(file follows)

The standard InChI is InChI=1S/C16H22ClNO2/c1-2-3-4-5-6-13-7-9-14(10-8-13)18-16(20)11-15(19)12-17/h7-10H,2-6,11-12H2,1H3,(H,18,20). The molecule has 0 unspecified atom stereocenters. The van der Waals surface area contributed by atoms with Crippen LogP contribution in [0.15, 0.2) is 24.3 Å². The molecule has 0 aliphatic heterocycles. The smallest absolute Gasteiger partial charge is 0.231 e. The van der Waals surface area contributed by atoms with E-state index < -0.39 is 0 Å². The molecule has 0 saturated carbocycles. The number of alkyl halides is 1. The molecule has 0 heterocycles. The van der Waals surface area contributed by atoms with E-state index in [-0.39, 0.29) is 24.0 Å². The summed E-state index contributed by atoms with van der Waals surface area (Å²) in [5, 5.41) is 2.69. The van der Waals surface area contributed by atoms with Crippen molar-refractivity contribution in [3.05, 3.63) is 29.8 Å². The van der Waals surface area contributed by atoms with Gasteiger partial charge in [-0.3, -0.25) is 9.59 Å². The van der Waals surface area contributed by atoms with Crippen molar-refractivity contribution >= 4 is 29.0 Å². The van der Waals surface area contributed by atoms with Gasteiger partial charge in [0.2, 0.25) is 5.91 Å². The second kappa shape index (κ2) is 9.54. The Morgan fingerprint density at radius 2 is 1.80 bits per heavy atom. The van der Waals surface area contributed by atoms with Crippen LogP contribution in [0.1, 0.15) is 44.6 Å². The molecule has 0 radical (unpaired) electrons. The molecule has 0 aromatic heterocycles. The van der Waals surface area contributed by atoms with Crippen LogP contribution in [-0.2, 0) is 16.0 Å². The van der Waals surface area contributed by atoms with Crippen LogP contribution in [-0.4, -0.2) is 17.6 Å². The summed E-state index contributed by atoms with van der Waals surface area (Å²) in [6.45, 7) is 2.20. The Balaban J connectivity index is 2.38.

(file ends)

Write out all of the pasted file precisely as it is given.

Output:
The standard InChI is InChI=1S/C16H22ClNO2/c1-2-3-4-5-6-13-7-9-14(10-8-13)18-16(20)11-15(19)12-17/h7-10H,2-6,11-12H2,1H3,(H,18,20). The molecule has 0 unspecified atom stereocenters. The van der Waals surface area contributed by atoms with Crippen LogP contribution in [0.15, 0.2) is 24.3 Å². The molecule has 0 aliphatic heterocycles. The smallest absolute Gasteiger partial charge is 0.231 e. The van der Waals surface area contributed by atoms with E-state index < -0.39 is 0 Å². The molecule has 0 saturated carbocycles. The number of alkyl halides is 1. The molecule has 0 heterocycles. The van der Waals surface area contributed by atoms with E-state index in [-0.39, 0.29) is 24.0 Å². The summed E-state index contributed by atoms with van der Waals surface area (Å²) in [5, 5.41) is 2.69. The van der Waals surface area contributed by atoms with Crippen molar-refractivity contribution in [3.05, 3.63) is 29.8 Å². The van der Waals surface area contributed by atoms with Gasteiger partial charge in [-0.3, -0.25) is 9.59 Å². The van der Waals surface area contributed by atoms with Crippen molar-refractivity contribution >= 4 is 29.0 Å². The van der Waals surface area contributed by atoms with Gasteiger partial charge in [0.2, 0.25) is 5.91 Å². The second kappa shape index (κ2) is 9.54. The Morgan fingerprint density at radius 2 is 1.80 bits per heavy atom. The van der Waals surface area contributed by atoms with Crippen LogP contribution in [0.1, 0.15) is 44.6 Å². The molecule has 0 radical (unpaired) electrons. The molecule has 0 aromatic heterocycles. The van der Waals surface area contributed by atoms with Crippen LogP contribution in [-0.2, 0) is 16.0 Å². The van der Waals surface area contributed by atoms with Crippen LogP contribution in [-0.4, -0.2) is 17.6 Å². The summed E-state index contributed by atoms with van der Waals surface area (Å²) in [6.45, 7) is 2.20. The Balaban J connectivity index is 2.38.